W. Barry Bizot, M.D. – Modern Renaissance Man

 

Recently, while reading the local newspaper’s obituaries I came across an entry for a certain W. Barry Bizot, M.D. I didn’t know Mr. Bizot, but his obit touched my soul with who he was, and what he represented. His life resonated with me.

Mr. Bizot was a modern day Renaissance Man. His obit writer even noted him as such. I only wish I could have known this individual; to have befriended him and been inspired by his interests and life. People like him are a rarity in today’s mundane world. They should be celebrated, recognized and singled out at as true heroes. They are the needles in humanity’s haystack.

I’m copying his entire obit here, in case it ever disappears from the ever-so-ephemeral internet:
(emphasis is mine)

W. Barry Bizot, M.D.

Louisville – William Barry Bizot, M.D. aged 70, died July 20, 2018 after a long struggle with cancer. Born in Louisville, KY in 1947, he lived much of his early adult life in New England.

In 1992 he returned to Louisville, where he became Chief of Internal Medicine for the region’s largest HMO. His principal area of focus was hospital medicine. He was one of the early organizers of what would later evolve into hospitalist internal medicine groups. He took semi-retirement 3 years ago and continued to work several months per year in under-served rural hospitals.

Barry had a varied academic background. His original college major was History/Archaeology. In 1967 he spent a year abroad working on an excavation in Palestine. The Six-Day Arab-Israeli War cut short his archeological work and forced him to pass several weeks as a refugee. Living in the immediacy of a war situation was a formative experience. It brought him to understand that learning in the service of practical human problems was closer to his nature than pure scholarship. This eventually led him to choose a career in medicine.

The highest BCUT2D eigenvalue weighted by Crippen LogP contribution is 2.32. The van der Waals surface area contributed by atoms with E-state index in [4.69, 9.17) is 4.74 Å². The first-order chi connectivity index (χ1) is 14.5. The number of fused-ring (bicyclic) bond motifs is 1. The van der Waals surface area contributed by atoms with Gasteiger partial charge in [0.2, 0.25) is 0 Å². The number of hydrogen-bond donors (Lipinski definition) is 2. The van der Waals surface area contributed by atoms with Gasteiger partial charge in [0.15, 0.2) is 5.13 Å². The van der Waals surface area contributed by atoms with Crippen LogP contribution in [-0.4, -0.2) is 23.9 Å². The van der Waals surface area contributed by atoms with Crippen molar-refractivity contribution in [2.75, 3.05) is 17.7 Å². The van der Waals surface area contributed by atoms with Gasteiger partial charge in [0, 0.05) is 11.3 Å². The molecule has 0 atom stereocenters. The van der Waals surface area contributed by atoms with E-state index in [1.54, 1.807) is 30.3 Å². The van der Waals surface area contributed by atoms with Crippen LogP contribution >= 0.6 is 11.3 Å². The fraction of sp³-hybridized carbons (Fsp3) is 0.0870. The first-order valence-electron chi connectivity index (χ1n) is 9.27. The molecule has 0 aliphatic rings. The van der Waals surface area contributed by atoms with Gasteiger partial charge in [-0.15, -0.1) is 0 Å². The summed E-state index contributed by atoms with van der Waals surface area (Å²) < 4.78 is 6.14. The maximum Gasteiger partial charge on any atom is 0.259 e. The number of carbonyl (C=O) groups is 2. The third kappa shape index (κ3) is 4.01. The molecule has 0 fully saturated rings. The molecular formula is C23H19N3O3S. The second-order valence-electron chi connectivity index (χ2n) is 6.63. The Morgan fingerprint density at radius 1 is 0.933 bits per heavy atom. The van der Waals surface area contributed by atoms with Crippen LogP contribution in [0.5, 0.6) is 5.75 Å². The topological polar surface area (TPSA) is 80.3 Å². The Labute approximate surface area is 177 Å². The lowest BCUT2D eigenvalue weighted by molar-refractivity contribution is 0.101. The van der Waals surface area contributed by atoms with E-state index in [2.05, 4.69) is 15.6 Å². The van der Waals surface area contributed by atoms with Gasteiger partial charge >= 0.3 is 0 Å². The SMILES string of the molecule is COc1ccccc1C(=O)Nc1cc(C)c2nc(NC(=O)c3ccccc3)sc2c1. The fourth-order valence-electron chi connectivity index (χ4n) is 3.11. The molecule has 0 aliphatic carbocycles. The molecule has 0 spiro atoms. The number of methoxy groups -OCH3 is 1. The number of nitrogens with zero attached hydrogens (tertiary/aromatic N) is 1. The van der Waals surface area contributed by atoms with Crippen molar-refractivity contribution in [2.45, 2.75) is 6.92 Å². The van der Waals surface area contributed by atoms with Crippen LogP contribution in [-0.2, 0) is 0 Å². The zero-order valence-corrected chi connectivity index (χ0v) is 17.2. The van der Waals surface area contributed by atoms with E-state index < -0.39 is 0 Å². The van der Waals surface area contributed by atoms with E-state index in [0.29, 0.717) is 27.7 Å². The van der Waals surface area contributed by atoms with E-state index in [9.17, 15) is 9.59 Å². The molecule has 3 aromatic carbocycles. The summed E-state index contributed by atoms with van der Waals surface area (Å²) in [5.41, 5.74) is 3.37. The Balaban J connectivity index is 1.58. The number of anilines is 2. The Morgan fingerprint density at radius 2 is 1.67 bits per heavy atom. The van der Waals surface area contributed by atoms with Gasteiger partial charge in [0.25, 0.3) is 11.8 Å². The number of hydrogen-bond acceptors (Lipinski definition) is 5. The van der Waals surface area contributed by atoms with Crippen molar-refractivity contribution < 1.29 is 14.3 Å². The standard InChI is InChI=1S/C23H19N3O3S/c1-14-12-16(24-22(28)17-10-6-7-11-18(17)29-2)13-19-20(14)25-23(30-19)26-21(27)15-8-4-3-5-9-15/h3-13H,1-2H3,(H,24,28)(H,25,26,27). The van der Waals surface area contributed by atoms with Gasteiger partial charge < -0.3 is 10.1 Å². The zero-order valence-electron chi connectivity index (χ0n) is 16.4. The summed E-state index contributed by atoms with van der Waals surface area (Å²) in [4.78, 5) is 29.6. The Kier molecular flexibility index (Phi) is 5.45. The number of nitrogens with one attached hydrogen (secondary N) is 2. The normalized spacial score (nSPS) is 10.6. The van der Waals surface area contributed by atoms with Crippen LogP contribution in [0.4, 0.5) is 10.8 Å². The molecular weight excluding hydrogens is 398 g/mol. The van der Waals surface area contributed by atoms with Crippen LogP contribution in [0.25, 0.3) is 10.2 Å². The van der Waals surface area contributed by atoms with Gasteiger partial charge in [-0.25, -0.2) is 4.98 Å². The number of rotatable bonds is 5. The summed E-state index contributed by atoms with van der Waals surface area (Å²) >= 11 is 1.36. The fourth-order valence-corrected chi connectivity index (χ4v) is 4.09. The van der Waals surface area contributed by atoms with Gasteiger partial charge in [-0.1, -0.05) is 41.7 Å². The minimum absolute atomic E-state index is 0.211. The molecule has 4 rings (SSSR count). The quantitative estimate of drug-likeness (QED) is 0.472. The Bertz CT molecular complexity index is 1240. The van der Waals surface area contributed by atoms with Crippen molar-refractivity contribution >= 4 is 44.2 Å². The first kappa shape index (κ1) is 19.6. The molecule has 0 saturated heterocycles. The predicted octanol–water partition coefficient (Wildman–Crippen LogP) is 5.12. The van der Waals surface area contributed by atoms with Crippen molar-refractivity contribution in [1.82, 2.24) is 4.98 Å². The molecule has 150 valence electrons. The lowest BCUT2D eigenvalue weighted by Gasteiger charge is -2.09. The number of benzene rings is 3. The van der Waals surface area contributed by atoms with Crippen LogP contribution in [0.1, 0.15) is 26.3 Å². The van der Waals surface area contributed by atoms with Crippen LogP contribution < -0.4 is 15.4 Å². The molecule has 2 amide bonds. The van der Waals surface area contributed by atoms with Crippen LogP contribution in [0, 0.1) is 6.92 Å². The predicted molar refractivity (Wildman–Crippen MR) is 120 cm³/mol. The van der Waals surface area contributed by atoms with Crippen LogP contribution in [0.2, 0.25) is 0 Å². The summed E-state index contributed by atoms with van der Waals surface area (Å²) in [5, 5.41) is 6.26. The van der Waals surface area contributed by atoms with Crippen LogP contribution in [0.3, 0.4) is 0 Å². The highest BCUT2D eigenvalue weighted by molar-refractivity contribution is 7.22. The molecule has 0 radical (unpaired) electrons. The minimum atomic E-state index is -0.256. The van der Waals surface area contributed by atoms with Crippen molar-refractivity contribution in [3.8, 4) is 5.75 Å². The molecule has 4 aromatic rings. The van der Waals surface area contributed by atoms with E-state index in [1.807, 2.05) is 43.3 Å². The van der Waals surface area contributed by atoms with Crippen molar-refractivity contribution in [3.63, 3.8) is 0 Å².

The change to medicine necessitated a change of major and a second round of college. He paid for this by working days as a commercial artist and studying math and biology at night. He did his medical training at the University of Louisville, Yale University, Massachusetts General Hospital and the University of Liverpool.

He felt that medicine taught him more about life than any other experience. The sight of everyday people in times of pain and loss, coping with courage and dignity inspired him and structured his concept of what human worth truly is. He was calm and focused; the kind a person you would want around in a crisis.

An added benefit of his career choice was meeting his future wife, Mary Lewis Bizot. She was two years ahead of him in Medical school. They shared numerous interests both inside and outside of medicine. Above all, both loved the sea and everything nautical. Both were passionate about travel. They soon joined in a lifelong quest for all that was unique, authentic and genuinely uplifting.

Barry was a modern day renaissance man, endlessly curious wanting to know, to see, to learn. He was fun to be around: interesting and engaging. He was often teased about his overly intellectual ways. He laughed as hard as anyone else about it. He paired a hungry mind with an egalitarian spirit. He felt that there was something to be learned from most situations and all people. Whatever topic captured his curiosity became the object of intense and long-lasting focus.

In their fifties, Mary and he embarked on learning a second language, French. This lead to finding his second family in Bretagne and many explorations of the French culture, gastronomy, wine and countryside; each door opening another.

An avid non-fiction reader, he amassed a lifetime’s store of knowledge which he could summon on the spot when needed. History, politics, art, jazz, investing were just a few of his favorite topics. One seldom had to rent a guide tape when going to a gallery or a museum with him. Just be prepared for an earful when asking questions. There was often a large gap between his exuberance for the subject and the average listener’s desire for detail.